Are these the five ecommerce trends of the future?by
Disruptive forces such as mobile and Big Data will play a major role in the future of ecommerce, according to new predictions.
Econsultancy’s report Building an Ecommerce Team: Best Practice Guide uncovered five key trends likely to impact the industry going forward as internationalisation, mobile and multichannel are set to dramatically influence ecommerce growth.
1. Data is the beating heart of ecommerce
The first major theme to come out of the report is data – whilst every ecommerce manager doesn’t necessarily need to be a specialist data analyst, it’s imperative that they know enough to pull the right data and make commercial decisions. According to the report, company size will determine what data engines you need to invest in, with smaller firms more likely to use Google Analytics as their primary source.
Jay Swanborough, an ecommerce consultant interviewed for the report, said: “Start simple and do small-ish focused trials to see what happens when you lift a lever here a bit and then pull a trigger there a bit etc. It’s always about trialling and the beauty of ecommerce is the results are fast and measurable.
“I find now that you can really start to prove actions and decisions in the ecommerce microcosm and sell those decisions and results in to the rest of the business to impact the offline / bricks and mortar world or supply chain decisions. That’s when you know you’ve finally cut through the traditional model, when the business actually sits up and says look what was achieved in this ecommerce test, we’re going to try the same thing across 300 stores now."
2. The role of the traditional marketer is changing
The growing importance of data management will see more ecommerce leaders owning traditional marketing budgets rather than traditional marketers taking control of ecommerce. The report also indicated that the future may see marketers become more data-driven, a prediction shared by Constellation analyst Ray Wang who recently explained that the proliferation of Big Data has given rise to a new kind of marketer who uses a set of data-heavy metrics such as return on promotional investment, managing omnichannel diversity and driving conversion rates and optimising efforts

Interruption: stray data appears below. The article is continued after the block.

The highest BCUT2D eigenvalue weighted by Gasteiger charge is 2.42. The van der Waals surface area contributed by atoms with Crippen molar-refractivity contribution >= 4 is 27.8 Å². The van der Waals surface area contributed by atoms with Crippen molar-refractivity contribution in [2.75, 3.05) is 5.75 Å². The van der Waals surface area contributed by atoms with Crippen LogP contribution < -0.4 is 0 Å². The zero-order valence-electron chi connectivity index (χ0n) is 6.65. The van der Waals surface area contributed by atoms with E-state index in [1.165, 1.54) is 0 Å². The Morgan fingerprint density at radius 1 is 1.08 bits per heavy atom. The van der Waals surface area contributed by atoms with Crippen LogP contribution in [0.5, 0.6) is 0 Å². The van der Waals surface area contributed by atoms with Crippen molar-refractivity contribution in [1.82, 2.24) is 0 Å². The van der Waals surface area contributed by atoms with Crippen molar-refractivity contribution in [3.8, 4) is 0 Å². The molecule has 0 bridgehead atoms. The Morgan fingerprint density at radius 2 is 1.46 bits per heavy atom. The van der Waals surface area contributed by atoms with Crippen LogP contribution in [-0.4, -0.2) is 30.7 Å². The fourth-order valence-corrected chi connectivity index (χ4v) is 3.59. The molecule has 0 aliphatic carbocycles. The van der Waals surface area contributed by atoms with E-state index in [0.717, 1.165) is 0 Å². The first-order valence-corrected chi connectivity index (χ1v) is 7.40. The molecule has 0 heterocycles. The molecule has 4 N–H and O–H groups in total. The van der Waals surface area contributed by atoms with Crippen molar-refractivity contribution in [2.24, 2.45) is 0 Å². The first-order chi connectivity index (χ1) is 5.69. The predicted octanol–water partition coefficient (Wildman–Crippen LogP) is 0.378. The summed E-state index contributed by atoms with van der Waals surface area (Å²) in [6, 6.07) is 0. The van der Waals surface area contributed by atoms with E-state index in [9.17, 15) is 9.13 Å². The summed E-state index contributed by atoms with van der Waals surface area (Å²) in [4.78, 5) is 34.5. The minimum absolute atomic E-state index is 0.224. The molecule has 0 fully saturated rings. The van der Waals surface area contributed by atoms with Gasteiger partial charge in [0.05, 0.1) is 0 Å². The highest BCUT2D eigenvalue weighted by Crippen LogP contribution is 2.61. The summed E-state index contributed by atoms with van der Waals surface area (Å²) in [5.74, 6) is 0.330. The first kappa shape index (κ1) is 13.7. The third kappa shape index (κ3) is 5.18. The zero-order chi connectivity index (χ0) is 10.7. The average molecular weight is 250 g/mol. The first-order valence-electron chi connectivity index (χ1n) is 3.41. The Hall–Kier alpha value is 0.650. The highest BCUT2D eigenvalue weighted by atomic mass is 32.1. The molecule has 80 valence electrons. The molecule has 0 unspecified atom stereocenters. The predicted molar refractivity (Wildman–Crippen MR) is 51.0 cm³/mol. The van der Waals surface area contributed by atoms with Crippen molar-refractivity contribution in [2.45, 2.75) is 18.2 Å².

3. Always-on shopping experiences
The proliferation of smartphones and always-connected consumers means businesses must deliver service 24x7 so customers can access what they need, when they need it, across devices. But companies must carefully consider the cost of service they provide.
In most cases it makes little sense to have a 24-hour service flowing across time zones and offices within your organisation. You’d have to have a very complex order management system in several languages with proficient customer service agents in many languages, said the report.
4. Flexible customer service
Customer service must become more agile if business are to cater for international customers, said the report – if you offer your site in a foreign language, then you should be offering customer service in that language as well.
5. User-centred and responsive design
Everyone’s talking about responsive design. Once a retailer has built a standard mobile offering, the next logical step is to adopt responsive design techniques.
This is the stripped-back version of a persona and their goals. It’s the airport duty-free store for the customer who knows what they want: get in and out and on their way, said the report.
Following its findings, Econsultancy outlined several steps ecommerce managers must take to stay on top of new and emerging technologies, including get a good sounding board as near the top as possible and translate digital knowledge into usable information.
Do you think this is an accurate forecast of how ecommerce is likely to evolve in the future?